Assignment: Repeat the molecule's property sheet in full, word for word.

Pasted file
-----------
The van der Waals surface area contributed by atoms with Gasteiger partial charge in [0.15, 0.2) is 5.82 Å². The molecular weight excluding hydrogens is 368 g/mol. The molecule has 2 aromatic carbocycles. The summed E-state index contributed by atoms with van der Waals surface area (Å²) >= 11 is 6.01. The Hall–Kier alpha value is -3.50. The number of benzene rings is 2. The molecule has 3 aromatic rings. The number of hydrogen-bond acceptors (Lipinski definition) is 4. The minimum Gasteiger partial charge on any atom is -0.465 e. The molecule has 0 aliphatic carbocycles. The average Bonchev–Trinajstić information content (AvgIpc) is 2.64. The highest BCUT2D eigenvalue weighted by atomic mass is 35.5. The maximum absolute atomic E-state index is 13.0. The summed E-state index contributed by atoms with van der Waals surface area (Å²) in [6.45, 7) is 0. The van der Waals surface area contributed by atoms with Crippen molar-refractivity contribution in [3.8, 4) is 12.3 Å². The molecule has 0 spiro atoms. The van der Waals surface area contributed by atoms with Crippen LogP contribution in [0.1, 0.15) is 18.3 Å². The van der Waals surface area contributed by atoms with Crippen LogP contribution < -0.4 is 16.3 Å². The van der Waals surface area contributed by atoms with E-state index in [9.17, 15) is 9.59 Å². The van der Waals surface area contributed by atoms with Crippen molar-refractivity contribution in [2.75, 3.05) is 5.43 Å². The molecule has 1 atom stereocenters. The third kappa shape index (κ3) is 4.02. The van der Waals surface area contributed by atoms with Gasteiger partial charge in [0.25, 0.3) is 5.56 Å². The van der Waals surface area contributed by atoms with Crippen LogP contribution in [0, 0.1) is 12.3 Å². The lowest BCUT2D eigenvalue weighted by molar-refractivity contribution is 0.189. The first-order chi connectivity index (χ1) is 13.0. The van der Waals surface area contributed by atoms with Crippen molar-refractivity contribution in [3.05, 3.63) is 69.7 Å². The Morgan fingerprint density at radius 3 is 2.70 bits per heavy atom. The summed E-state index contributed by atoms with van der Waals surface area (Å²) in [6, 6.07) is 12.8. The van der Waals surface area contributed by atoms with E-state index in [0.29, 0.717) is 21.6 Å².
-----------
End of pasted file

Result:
The van der Waals surface area contributed by atoms with Gasteiger partial charge in [0.15, 0.2) is 5.82 Å². The molecular weight excluding hydrogens is 368 g/mol. The molecule has 2 aromatic carbocycles. The summed E-state index contributed by atoms with van der Waals surface area (Å²) >= 11 is 6.01. The Hall–Kier alpha value is -3.50. The number of benzene rings is 2. The molecule has 3 aromatic rings. The number of hydrogen-bond acceptors (Lipinski definition) is 4. The minimum Gasteiger partial charge on any atom is -0.465 e. The molecule has 0 aliphatic carbocycles. The average Bonchev–Trinajstić information content (AvgIpc) is 2.64. The highest BCUT2D eigenvalue weighted by atomic mass is 35.5. The maximum absolute atomic E-state index is 13.0. The summed E-state index contributed by atoms with van der Waals surface area (Å²) in [6.45, 7) is 0. The van der Waals surface area contributed by atoms with Crippen molar-refractivity contribution in [3.8, 4) is 12.3 Å². The molecule has 0 spiro atoms. The van der Waals surface area contributed by atoms with Crippen LogP contribution in [0.1, 0.15) is 18.3 Å². The van der Waals surface area contributed by atoms with Crippen LogP contribution < -0.4 is 16.3 Å². The van der Waals surface area contributed by atoms with E-state index in [9.17, 15) is 9.59 Å². The van der Waals surface area contributed by atoms with Crippen molar-refractivity contribution in [2.75, 3.05) is 5.43 Å². The molecule has 1 atom stereocenters. The third kappa shape index (κ3) is 4.02. The van der Waals surface area contributed by atoms with Gasteiger partial charge in [0.25, 0.3) is 5.56 Å². The van der Waals surface area contributed by atoms with Crippen LogP contribution in [0, 0.1) is 12.3 Å². The lowest BCUT2D eigenvalue weighted by molar-refractivity contribution is 0.189. The first-order chi connectivity index (χ1) is 13.0. The van der Waals surface area contributed by atoms with Crippen molar-refractivity contribution in [3.05, 3.63) is 69.7 Å². The Morgan fingerprint density at radius 3 is 2.70 bits per heavy atom. The summed E-state index contributed by atoms with van der Waals surface area (Å²) in [6, 6.07) is 12.8. The van der Waals surface area contributed by atoms with E-state index in [0.29, 0.717) is 21.6 Å².